The opto is a digital control, on/off as far as the pinball machine is concerned. There is no analog sensitivity to the flipper buttons that will send a varying voltage to your flipper coils.
Hi as I stated earlier, I understand a single opto is a digital control and an opto pair is simply a pair of digital controls. At no point have I mentioned the word analog, I KNOW it is not analog. I am a partially qualified electronics engineer, and I could write a simple circuit using early '80s integrated circuits that could measure the time difference between the two opto's regisitering an input. I could then write another simple circuit to use the output of the first to drive the coil at one of two different speeds using technology of the same era. As this is an early '90s machine the technology definitely exists. One of the first things an electronics engineer is taught about designing circuits is to reduce manufacturing costs by not using redundant components or materials. The opto pair is actually just 2 single optos mounted side by side, what you describe above will work with just one. This is very simple technology and the designers of the machine would have been acutely aware of this. I would be very surprised if they included a redundant component. (or a backup in case the first failed, it's not a plane if the primary fails and there is no secondary it's not going to kill people!). I'm prepared to accept that the machine doesn't have two flipper speeds but it makes no sense as to why the opto boards were designed the way the were. If I can design the circuit then the designers of this machine certainly could. Can anyone explain the redundancy of this flipper board? If this could be explained or proven that it is not redundant for a reason I am overlooking, I would appreciate it!
Incidentally for people who have this machine have a look at the the reel it has black plastic tabs that extend off it. It has 5 little tabs and one big tab close to one of the small tabs. Now if you lift your playfield out on it's runners look underneath the reel there is a metal bracket underneath it with 2 little U shaped pieces of (probably black) plastic. These are two more optos using exactly the same technology as what I described above. As the reel rotates a tab will first cut one opto and then the other for a brief moment both will be cut. Shortly after the first one is no longer cut but the second is still cut a little while longer. The reason for the one big tab is a "point of reference" both optos will be cut considerably longer with the big tab than the small tabs. This combined with the machines programming knowing the number of big and small tabs is so the machine knows exactly what position the reel is in, with reference to the 3 holes for the balls. So the designers clearly know about this technology as they are already using the exact same technology for a different purpose.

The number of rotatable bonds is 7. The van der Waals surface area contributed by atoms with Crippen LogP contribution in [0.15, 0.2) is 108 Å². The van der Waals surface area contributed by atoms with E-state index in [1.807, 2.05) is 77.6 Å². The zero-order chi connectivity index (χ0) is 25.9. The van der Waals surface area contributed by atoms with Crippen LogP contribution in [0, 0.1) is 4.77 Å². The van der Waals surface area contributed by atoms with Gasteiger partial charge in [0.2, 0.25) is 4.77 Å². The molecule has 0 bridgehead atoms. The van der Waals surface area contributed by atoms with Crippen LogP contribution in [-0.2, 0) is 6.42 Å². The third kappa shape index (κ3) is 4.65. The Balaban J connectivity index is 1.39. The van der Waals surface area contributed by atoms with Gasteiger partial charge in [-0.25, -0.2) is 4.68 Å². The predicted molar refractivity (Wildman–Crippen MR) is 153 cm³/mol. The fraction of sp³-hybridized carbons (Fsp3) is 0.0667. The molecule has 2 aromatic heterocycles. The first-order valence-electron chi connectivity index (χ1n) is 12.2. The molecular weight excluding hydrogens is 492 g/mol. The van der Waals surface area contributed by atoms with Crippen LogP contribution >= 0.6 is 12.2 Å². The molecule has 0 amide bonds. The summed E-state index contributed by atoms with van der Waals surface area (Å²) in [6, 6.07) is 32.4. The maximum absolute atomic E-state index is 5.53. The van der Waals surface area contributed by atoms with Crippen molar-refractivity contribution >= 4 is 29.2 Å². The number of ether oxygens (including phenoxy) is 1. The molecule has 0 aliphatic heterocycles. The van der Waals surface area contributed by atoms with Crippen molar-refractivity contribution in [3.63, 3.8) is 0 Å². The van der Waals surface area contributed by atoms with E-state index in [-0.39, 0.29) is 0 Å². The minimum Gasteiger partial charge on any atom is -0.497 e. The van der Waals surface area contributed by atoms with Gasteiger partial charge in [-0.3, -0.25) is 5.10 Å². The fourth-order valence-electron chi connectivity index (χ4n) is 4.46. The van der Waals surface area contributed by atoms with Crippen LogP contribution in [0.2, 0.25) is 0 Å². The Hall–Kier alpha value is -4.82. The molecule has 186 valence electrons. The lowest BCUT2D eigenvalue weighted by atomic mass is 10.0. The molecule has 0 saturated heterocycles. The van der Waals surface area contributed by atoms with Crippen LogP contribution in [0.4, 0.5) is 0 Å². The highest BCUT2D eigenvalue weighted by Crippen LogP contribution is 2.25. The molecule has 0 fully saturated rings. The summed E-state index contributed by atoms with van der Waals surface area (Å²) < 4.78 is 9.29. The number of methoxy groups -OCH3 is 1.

I think I will just go see the service agent again (might cost me but) he is a qualified electronics engineer and has worked (for around 2 decades) for the only company in my country that has imported pinball machines for the last 25 years or so into my region.
Thanks so much for everyones suggestions and ideas, I have enjoyed the exchange of ideas even if it didn't result in a solution.
Thanks again I will let you know what the agent says!